Copenhagen-based freight forwarder Damco has seen continuous improvement in its multimodal offerings in 2012, with Serge Tripet, the company’s global head of sea-air product, saying every month has been better than the last.
This activity seems to be fueled by a few key lanes, with Damco seeing a bit of depressed activity on more traditional routes.
“2012 has been a good year for Damco in regards to multimodal,” he said of sea-air shipments. “I foresee the trend to continue in 2013.”
The largest activity comes on lanes from Asia to South America. On emerging and continually growing routes, like the Asia-Brazil lane, Damco uses its hub in Los Angeles, trucks the goods to Miami, and then flies the freight to Latin America.
Other than these hot spots in South America, though, Tripet said sea-air and other multimodal combinations have been on the decline. When shipping goods from Europe to Asia, he said, available air freight capacity and weak export demand out of Europe means that a multimodal offering makes no sense. He also said this is true, typically, of shipments from Asia to North America.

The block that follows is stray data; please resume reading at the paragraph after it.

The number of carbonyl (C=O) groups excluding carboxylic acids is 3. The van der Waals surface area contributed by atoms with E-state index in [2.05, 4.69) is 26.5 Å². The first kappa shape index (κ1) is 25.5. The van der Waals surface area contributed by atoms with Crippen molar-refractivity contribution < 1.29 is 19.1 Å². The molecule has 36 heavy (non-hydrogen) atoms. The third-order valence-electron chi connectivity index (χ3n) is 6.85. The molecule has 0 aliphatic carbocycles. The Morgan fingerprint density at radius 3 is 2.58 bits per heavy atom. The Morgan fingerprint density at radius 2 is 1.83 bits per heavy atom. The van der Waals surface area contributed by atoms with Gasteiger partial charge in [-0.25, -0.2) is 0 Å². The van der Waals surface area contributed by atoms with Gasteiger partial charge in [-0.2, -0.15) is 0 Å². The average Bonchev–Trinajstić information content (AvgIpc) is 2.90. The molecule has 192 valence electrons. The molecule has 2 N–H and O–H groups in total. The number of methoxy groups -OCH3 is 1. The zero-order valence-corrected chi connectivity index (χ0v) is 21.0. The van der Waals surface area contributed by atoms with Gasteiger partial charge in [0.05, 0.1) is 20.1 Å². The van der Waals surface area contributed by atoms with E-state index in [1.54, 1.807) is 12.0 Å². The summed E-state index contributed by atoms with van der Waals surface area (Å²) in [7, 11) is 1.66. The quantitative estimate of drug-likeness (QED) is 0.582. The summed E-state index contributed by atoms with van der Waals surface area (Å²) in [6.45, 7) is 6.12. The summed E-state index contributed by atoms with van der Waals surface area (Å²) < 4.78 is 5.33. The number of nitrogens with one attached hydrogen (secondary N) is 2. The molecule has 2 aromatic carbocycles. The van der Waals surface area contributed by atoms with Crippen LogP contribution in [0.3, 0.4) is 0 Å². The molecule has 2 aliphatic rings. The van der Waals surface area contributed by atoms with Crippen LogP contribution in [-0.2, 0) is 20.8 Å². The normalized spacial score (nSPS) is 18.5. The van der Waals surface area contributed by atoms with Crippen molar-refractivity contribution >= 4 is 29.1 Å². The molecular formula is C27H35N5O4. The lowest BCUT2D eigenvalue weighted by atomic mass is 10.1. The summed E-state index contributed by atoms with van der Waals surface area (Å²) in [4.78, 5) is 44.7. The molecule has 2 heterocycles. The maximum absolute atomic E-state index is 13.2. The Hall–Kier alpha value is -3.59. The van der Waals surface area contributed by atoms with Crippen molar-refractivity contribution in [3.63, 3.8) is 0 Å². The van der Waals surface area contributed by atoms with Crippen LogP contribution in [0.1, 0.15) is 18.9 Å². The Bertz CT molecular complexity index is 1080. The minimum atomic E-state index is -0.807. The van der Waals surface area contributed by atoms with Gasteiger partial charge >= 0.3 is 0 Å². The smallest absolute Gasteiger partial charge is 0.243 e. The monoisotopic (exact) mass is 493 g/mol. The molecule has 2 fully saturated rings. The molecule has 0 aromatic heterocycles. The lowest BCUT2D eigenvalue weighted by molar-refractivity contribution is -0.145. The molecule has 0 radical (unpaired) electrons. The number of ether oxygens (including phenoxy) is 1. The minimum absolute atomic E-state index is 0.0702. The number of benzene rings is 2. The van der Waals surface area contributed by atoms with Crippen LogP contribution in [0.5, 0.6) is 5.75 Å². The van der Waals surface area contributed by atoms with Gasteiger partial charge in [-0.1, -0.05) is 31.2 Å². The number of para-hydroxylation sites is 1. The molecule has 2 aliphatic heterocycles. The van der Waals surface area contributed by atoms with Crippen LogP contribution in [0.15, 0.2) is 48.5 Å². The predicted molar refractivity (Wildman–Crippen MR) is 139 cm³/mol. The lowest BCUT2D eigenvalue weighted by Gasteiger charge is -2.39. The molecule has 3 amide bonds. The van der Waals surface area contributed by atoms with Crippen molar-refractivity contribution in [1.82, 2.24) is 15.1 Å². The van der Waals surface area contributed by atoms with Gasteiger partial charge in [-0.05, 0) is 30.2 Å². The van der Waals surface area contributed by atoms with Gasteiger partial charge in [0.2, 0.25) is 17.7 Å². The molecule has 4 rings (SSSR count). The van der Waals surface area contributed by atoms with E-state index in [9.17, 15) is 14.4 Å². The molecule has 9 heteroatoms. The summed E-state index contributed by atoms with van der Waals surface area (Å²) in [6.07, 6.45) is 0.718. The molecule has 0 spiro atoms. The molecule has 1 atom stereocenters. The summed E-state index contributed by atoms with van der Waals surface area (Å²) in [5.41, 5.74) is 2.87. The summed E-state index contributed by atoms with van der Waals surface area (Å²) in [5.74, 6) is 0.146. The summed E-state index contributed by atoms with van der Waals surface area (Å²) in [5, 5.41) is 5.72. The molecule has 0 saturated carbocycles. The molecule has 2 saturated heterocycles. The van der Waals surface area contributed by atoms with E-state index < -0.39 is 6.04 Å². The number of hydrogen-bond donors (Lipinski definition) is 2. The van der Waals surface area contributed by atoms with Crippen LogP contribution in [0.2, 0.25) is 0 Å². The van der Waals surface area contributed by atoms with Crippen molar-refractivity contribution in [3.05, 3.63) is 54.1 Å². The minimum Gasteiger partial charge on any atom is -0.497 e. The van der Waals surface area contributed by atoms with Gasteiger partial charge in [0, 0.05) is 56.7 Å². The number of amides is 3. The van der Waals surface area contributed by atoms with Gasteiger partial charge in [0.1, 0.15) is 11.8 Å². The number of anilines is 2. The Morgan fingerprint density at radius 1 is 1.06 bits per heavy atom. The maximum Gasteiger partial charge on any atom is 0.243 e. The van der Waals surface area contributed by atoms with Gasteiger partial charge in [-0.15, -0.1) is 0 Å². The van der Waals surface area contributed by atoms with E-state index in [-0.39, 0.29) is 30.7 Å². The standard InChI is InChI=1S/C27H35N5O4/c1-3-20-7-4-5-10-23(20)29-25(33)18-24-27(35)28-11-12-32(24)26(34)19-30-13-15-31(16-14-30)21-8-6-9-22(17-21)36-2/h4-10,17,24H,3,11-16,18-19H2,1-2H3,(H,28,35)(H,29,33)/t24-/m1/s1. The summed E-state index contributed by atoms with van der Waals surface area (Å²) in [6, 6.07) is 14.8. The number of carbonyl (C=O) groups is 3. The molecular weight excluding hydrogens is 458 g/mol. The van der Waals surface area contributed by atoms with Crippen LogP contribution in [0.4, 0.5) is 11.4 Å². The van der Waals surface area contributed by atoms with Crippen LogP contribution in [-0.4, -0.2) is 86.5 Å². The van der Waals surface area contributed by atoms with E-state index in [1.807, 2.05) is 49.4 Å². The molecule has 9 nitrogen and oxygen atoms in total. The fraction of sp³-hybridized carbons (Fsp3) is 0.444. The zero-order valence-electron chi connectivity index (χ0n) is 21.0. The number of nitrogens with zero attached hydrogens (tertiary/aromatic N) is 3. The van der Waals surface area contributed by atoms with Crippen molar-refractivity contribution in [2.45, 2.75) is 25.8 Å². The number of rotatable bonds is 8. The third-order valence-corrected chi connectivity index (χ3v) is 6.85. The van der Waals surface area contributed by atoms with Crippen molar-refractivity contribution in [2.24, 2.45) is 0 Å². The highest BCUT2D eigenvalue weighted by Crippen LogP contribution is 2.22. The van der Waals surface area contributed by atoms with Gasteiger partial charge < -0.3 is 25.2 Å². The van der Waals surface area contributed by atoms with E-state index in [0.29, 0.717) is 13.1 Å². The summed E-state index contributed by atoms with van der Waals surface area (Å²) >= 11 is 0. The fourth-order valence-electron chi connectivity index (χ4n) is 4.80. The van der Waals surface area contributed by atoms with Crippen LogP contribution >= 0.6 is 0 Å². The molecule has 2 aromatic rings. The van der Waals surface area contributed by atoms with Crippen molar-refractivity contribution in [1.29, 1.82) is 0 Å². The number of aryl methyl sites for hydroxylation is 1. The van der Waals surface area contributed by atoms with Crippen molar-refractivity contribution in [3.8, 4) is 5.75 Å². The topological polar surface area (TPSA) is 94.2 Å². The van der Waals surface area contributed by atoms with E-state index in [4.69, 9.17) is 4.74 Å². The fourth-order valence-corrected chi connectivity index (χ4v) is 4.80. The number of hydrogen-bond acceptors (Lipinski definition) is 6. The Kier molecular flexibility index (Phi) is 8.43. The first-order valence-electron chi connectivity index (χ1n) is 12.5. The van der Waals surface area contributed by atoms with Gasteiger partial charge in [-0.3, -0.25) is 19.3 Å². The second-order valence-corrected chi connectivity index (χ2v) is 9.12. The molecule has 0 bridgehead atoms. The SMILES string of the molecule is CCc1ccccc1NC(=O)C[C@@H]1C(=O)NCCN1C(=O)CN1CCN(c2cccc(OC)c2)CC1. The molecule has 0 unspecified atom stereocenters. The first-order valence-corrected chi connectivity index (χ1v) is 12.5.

“The available hubs for a multimodal product into North America are not too attractive currently,” he said. “We, however, do see an increase in multimodal movements from Asia to North America’s East Coast due to the possible port strikes.”
Shippers, he said, ask Damco for multimodal services to save on storage and inventory costs, and direct transport costs. Tripet also advises customers to go with these solutions to combat any price erosion in the market.
“Shippers who understand the real value of the product, taking into consideration all the related costs … continued using multimodal even with the low air freight rates out of Asia,” Tripet said. - Jon Ross